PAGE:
Raising Chickens 101: Raising Baby Chicks

January 29, 2019
Baby Chicks
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Want to learn how to raise baby chicks? Here’s a beginner’s guide to bringing up baby!

(This is the fourth post in our Raising Chickens 101 series.)

You can purchase chickens at several stages of development—it all depends on how long you’re willing to wait for eggs.

  • Day-old chicks are available from hatcheries. Most farm suppliers do one or two chick orders a year, so you can get your chickens where you plan to get your feed. They’re usually under $3 each. You’ll have to wait about 6 months for eggs.
  • Ready-to-lay pullets are 20 weeks old and just about to start laying. They’re more expensive than day-olds, but of course, you get your eggs sooner. They can go straight to the coop and are all females. These, too, can be ordered through your farm supplier from the hatchery.
  • Mature laying hens are harder to come by. Unless you have someone with a small flock nearby who wants to replace older hens and will sell their “old girls” to you, chances are, you’ll have to buy pullets or chicks. (Battery hens are not good candidates for a farm flock—they’re confined in tiny cages, debeaked, and made to produce so hard that they’re “laid out” at 2 to 3 years of age.)

Raising Chicks

Tending baby chicks isn’t difficult, nor need it be elaborate. As well as chick starter and clean water, they need a draft-free brooder pen with a red brooder lamp on at all times. This keeps the temperature at 92°F at 2 inches above the floor. (It also reduces picking and cannibalism among chicks.) When the chicks have feathered out, reduce the temperature by 5 degrees per week until they are 6 weeks old, then switch their feed from chick starter to grower mash.

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Hatching Chicks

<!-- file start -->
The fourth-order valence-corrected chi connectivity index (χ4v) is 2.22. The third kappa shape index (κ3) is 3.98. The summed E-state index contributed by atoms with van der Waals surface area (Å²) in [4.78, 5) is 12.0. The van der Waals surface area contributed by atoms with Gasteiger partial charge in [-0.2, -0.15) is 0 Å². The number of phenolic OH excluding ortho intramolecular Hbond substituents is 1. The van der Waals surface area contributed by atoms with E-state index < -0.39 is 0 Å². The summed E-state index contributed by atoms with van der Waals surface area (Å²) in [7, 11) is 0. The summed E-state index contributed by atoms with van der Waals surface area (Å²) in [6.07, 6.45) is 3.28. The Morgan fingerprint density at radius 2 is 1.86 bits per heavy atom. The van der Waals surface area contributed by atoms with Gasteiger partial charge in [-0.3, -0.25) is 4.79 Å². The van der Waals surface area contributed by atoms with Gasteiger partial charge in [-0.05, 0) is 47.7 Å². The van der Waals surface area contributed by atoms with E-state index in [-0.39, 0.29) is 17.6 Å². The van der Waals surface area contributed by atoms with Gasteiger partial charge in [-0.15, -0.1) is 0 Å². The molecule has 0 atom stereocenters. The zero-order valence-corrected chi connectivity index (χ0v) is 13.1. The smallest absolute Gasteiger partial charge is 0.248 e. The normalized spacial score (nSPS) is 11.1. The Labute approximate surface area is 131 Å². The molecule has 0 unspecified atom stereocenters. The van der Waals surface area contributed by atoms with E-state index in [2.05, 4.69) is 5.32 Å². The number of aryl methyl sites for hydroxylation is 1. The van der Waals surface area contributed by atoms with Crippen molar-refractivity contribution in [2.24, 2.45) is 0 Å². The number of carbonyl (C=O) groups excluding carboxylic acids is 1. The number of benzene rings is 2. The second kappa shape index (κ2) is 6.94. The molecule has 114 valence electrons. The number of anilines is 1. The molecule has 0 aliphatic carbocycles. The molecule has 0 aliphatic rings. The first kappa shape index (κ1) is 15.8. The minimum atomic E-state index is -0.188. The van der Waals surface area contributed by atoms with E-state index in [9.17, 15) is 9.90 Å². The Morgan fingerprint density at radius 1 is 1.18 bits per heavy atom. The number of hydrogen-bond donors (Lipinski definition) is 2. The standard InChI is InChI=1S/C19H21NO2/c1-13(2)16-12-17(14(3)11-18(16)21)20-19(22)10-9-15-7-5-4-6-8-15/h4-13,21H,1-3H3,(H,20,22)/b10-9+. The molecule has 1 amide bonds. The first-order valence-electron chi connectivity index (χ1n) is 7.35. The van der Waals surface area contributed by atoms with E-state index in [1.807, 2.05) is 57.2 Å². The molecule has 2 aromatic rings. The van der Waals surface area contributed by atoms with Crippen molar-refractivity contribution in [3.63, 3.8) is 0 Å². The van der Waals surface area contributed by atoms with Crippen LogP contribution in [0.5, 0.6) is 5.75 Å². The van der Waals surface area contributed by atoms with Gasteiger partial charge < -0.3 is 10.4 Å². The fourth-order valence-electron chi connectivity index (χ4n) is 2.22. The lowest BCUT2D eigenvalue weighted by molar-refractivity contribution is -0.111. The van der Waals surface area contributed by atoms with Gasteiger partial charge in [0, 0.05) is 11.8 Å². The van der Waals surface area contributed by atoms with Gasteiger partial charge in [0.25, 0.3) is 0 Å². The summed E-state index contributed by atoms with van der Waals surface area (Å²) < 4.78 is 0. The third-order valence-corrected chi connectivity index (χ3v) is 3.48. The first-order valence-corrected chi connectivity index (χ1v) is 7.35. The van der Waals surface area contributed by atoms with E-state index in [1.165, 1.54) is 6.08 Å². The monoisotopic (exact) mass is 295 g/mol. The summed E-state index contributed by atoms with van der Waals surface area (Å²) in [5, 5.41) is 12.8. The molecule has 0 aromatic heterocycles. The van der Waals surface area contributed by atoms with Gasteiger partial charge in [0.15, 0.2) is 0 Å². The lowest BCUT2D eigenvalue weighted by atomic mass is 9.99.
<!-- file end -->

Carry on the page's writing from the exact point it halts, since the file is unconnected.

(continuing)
Instead of buying chickens every year, you could hatch your own. Of course, you’ll need a rooster to get fertile eggs. Check your zoning regulations; some places allow hens, but not roosters. Hens will lay perfectly well without one. (The occasional blood-spotted egg isn’t caused by the rooster and is perfectly fine to eat.)

You’ll also need a broody hen. Broodiness—the instinct to sit on eggs until they hatch—has been bred out of a lot of chickens, but we always had one or two who would begin to sit tight on the nest and peck if we tried to remove their eggs. Bantams are famously broody, and a bantam hen will hatch other hens’ eggs.

You can hatch replacement chicks yourself with a home incubator. Eggs take 21 days to hatch. (Did you know that there are best times for setting eggs under a hen or in an incubator? You can find out more about setting chicken eggs by the Moon’s Sign here. An incubator must be watched; chicks left too long after hatching will die of dehydration or picking. One particularly determined one in our incubator picked its way through the screen guard around the ventilation fan and was decapitated. On the whole, we found it best to leave it to the hen.

Tips for a Happy Chicken Coop

  • If you don’t yet have one, here’s how to build your own chicken coop.
  • Many sources say that you can’t keep a flock of mixed ages. We never had a problem with older chickens picking on younger ones or vice versa. Our hens raised their chicks happily in the flock. Most picking is the result of overcrowding. Give your chickens lots of space.
  • Young chicks need to be close to water and food at all times. Spread a 4-inch layer of pine shavings on the floor, then lay several layers of newspaper over that. Scatter lots of chick feed on the paper and also have feeding troughs filled in the pen. Remove a layer of paper every day, and by the time the last layer is gone, the chicks will have found the feeding trough.
  • Always use red bulbs; injury doesn’t show under red light. Under white light, any bloody spot immediately attracts pecking. Chicks will cheerfully and efficiently peck each other to death.
  • Block corners of the pen with cardboard to make wider angles that are harder for chicks to pack up in. (You could also make a circular pen.) This prevents suffocation.
  • Ensure that waterers are shallow and cleaned daily to avoid having chicks drown. My hatchery recommends one gallon-size waterer for every hundred chicks. I always had two or three, even for fewer chicks, so that they wouldn’t crowd.
  • With pullets, I used one waterer for every six to eight chickens and a feed trough long enough to accommodate all of them at once.

More of Raising Chickens 101

See more of our beginner’s guide to raising chickens:

About This Blog

Interested in raising chickens? Here’s our Raising Chickens 101 series—a beginner’s guide in 6 chapters. We’ll talk about how to get started raising chickens, choosing a chicken breed, building a coop, raising chicks, chicken care, collecting and storing eggs, and more. The author, Elizabeth Creith, has fifteen years of experience keeping chickens, ducks, geese and turkeys on her farm in Northern Ontario. She currently dreams of a new flock of fancy chickens!